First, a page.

Nobody wants to be the guy kicking down the metaphorical door to collect, but when you’ve got past due receivables, you’ve got to get the return on your investment somehow. The question becomes how you can do so without generating enmity from the person or company you have to collect from.
Gaebler.com has an interesting list of suggestions to do just that. We’ll take a quick look at all four in the hopes that they’ll be helpful to your business:
- Don’t hold off. Chances are good, Gaebler notes, that the check is not going to be in the mail until you start reminding companies of their obligations. Don’t want until they are 30 or 60 or even 90 days past due to get in touch. You can do this respectfully, certainly, but whether they’ve forgotten or they’re simply ducking you, reminders are critical.
- Get a schedule going. This kind of goes hand-in-hand with the first one. Know when you’re going to mail out reminders and how frequently you’re going to politely pester those who owe you. Is it every week? Every two weeks? Every month? Have that set in stone unless extenuating circumstances arise.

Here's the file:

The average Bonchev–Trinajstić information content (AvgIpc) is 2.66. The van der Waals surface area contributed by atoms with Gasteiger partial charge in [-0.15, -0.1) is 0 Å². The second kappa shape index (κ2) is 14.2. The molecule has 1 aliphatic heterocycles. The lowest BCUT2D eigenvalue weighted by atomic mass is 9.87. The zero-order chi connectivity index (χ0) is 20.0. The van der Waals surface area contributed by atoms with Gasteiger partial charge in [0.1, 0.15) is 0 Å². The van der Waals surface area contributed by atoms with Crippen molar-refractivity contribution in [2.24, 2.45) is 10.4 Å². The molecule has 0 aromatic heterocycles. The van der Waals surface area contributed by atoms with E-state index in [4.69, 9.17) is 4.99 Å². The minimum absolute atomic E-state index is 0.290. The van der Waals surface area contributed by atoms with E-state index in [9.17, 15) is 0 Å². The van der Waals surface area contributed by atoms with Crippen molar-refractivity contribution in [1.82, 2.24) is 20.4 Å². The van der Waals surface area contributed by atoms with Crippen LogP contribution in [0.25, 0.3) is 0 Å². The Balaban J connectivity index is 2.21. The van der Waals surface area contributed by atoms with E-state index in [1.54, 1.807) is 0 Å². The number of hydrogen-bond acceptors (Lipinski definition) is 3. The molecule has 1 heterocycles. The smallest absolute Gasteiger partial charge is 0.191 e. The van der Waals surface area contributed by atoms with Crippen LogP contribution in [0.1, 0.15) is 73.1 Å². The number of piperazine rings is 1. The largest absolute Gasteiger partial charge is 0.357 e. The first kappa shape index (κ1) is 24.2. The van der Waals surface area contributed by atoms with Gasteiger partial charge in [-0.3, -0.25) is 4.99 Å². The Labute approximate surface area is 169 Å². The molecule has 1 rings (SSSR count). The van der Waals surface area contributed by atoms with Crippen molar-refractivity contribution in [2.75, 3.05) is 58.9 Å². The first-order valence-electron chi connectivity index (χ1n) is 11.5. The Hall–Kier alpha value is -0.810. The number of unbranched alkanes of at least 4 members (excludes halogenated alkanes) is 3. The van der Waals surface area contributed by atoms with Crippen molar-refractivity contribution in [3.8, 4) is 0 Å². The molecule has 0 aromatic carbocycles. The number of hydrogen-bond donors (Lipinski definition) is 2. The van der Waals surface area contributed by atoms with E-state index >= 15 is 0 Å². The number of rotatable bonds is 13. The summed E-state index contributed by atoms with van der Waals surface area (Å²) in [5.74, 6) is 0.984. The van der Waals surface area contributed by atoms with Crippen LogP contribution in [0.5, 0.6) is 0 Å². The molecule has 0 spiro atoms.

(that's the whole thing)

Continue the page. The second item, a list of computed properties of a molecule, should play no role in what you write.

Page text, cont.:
- Be understanding. Try not to be a pushover, though. You want to walk the fine line between working with a customer going through difficulties—everyone gets there sooner or later—while not pushing back deadlines constantly. Once you’ve developed a flexible schedule with them, hold them to it.
- Know when to fold ’em. Even if you follow this advice and wheedle constantly, you’re simply not going to get every customer to pay short of using measures that are decidedly outside of the legal realm. At that point, Graeble suggests turning the account over to a collection agency, which has the time and skill necessary to crack down on your most delinquent customers. It’ll save you time, money and a lot of Advil in the end.
Are these tips helpful to you? Feel free to share more in the comments.
Photo credit to raja4u at http://www.sxc.hu/photo/1156284